That Serbia and its supporters in Russia, China and elsewhere see that the United States has a strategic approach, based on democratic and multi-ethnic coexistence – not favoring Albanian national ambitions over Serbian national ambitions.

Gazeta Express: The report also clarifies an ambiguity by Kurti regarding Kosovo’s strategic direction. You mentioned the US-backed pipeline issue. So you’re implying that the pipeline issue is not just a matter of ‘pipes’, as Prime Minister Kurti put it, but a matter of strategic direction that would repel Russian influence in the region. .

Edward P. Joseph: The Trans-Adriatic Gas Pipeline is part of a broader strategy to diversify energy sources in the region. Given the current threat of a Russian invasion of Ukraine – where Moscow is using the implicit threat to cut off Europe’s energy supply – the need to diversify is obvious. Kosovo’s electricity crisis and rising prices make TAP’s case even more logical. It was good that Kosovo Foreign Minister Gervalla discussed the pipeline, among other issues, during her meeting yesterday with Greek Foreign Minister Dendias. This meeting was another good sign for the “convergence” approach that we recommend in our SAIS-Wilson Center report.

Gazeta Express: How long did this whole report take you, was there any issue that you disagreed with the co-authors. If so, on what issues? And Did you send this report to important addresses of international political decision-making?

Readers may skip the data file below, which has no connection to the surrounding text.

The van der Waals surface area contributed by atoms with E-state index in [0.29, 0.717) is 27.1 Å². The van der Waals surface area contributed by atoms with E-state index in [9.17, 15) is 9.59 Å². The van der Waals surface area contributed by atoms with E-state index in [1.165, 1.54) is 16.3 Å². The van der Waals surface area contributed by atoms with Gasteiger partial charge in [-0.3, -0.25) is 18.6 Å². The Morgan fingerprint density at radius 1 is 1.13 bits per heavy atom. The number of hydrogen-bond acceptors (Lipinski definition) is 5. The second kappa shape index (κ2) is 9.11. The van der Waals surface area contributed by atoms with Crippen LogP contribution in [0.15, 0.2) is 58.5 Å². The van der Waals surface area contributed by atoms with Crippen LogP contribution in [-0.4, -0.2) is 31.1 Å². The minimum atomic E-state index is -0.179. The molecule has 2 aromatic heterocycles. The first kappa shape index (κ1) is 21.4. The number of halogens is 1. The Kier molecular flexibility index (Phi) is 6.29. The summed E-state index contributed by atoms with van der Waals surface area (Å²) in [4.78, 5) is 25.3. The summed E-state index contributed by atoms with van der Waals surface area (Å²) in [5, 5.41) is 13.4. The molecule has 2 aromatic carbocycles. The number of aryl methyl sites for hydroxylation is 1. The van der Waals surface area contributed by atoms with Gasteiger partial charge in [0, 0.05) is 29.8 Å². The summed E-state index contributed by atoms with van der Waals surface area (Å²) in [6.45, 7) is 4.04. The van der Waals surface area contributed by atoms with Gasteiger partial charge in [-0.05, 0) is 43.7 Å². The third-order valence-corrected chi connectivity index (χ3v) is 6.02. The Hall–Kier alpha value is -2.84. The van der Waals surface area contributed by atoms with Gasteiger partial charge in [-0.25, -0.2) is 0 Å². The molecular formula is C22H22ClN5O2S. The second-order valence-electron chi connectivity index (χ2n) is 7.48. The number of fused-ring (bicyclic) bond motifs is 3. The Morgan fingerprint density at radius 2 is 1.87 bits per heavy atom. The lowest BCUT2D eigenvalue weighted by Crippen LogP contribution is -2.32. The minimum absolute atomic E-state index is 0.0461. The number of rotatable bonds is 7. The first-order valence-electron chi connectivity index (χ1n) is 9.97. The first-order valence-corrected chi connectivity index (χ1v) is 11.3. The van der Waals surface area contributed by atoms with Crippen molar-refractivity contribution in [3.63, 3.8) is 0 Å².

Edward P. Joseph: This report is the result of a long reflection, initiated by me in the fall of 2020 with the early election of Joe Biden as President. I have worked in and on the region almost since the war broke out in Bosnia (I arrived in August 1992, three months after the start of the war.) I have served in all conflict zones during the wars: Bosnia and Herzegovina, Croatia, Kosovo and North Macedonia. I was also deputy head of the OSCE mission in Kosovo, including in 2012. I negotiated the agreement for the holding of Serbian national elections in Kosovo in May 2012.

As we write in the report, the alarming deterioration of the region is “voluntary”. The US, EU and NATO hold the strategic advantage over the entire region (unlike Ukraine.) It is simply incomprehensible that thirty years after the outbreak of war there is talk of war again in Bosnia and Herzegovina, confrontation in Kosovo and unprecedented tensions. in Montenegro.

The report addresses the central question: why is the Balkans still in such disarray after so many years and so many efforts? We identify the source: Serbia’s inability to accept the Western order. We identify the reason for this inability: the influence that Serbia holds over Kosovo – and the US and the EU. We identify the solution to this condition: to erode and eventually eliminate Serbian influence in Kosovo. This is done by changing the positions of the four NATO countries that do not recognize Kosovo: Greece; Spain; Slovakia; and Romania. We explain how this can be accomplished in a very practical way, working mainly with Greece and mainly within NATO.

Gazeta Express: Have you had a chance to read Secretary Blinken’s letter to Prime Minister Kurti, and what are your conclusions for this letter?

Edward P. Joseph: